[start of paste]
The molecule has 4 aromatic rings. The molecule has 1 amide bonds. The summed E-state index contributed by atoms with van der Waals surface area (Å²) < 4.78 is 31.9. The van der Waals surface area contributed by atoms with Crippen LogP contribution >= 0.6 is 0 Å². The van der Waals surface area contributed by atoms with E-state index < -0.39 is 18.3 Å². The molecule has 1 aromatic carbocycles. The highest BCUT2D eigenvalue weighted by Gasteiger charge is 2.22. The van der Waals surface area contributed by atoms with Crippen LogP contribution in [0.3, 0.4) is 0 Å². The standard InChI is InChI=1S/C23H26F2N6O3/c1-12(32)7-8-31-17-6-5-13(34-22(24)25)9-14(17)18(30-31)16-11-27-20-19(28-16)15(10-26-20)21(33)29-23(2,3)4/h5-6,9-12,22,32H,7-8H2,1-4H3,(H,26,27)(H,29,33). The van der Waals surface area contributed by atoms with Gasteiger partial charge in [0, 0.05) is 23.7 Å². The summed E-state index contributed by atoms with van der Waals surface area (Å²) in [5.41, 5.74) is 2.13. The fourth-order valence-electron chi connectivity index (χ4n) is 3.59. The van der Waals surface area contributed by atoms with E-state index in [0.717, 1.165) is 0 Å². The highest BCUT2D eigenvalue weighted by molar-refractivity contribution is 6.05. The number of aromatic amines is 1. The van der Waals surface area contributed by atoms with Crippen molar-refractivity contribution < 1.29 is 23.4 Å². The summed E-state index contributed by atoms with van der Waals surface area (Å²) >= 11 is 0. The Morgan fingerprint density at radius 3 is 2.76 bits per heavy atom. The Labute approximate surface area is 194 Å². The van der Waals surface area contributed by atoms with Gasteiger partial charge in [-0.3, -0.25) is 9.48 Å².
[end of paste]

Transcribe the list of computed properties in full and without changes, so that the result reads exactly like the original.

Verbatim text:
The molecule has 4 aromatic rings. The molecule has 1 amide bonds. The summed E-state index contributed by atoms with van der Waals surface area (Å²) < 4.78 is 31.9. The van der Waals surface area contributed by atoms with Crippen LogP contribution >= 0.6 is 0 Å². The van der Waals surface area contributed by atoms with E-state index < -0.39 is 18.3 Å². The molecule has 1 aromatic carbocycles. The highest BCUT2D eigenvalue weighted by Gasteiger charge is 2.22. The van der Waals surface area contributed by atoms with Crippen LogP contribution in [0.3, 0.4) is 0 Å². The standard InChI is InChI=1S/C23H26F2N6O3/c1-12(32)7-8-31-17-6-5-13(34-22(24)25)9-14(17)18(30-31)16-11-27-20-19(28-16)15(10-26-20)21(33)29-23(2,3)4/h5-6,9-12,22,32H,7-8H2,1-4H3,(H,26,27)(H,29,33). The van der Waals surface area contributed by atoms with Gasteiger partial charge in [0, 0.05) is 23.7 Å². The summed E-state index contributed by atoms with van der Waals surface area (Å²) in [5.41, 5.74) is 2.13. The fourth-order valence-electron chi connectivity index (χ4n) is 3.59. The van der Waals surface area contributed by atoms with E-state index in [0.717, 1.165) is 0 Å². The highest BCUT2D eigenvalue weighted by molar-refractivity contribution is 6.05. The number of aromatic amines is 1. The van der Waals surface area contributed by atoms with Crippen molar-refractivity contribution < 1.29 is 23.4 Å². The summed E-state index contributed by atoms with van der Waals surface area (Å²) >= 11 is 0. The Morgan fingerprint density at radius 3 is 2.76 bits per heavy atom. The Labute approximate surface area is 194 Å². The van der Waals surface area contributed by atoms with Gasteiger partial charge in [-0.3, -0.25) is 9.48 Å².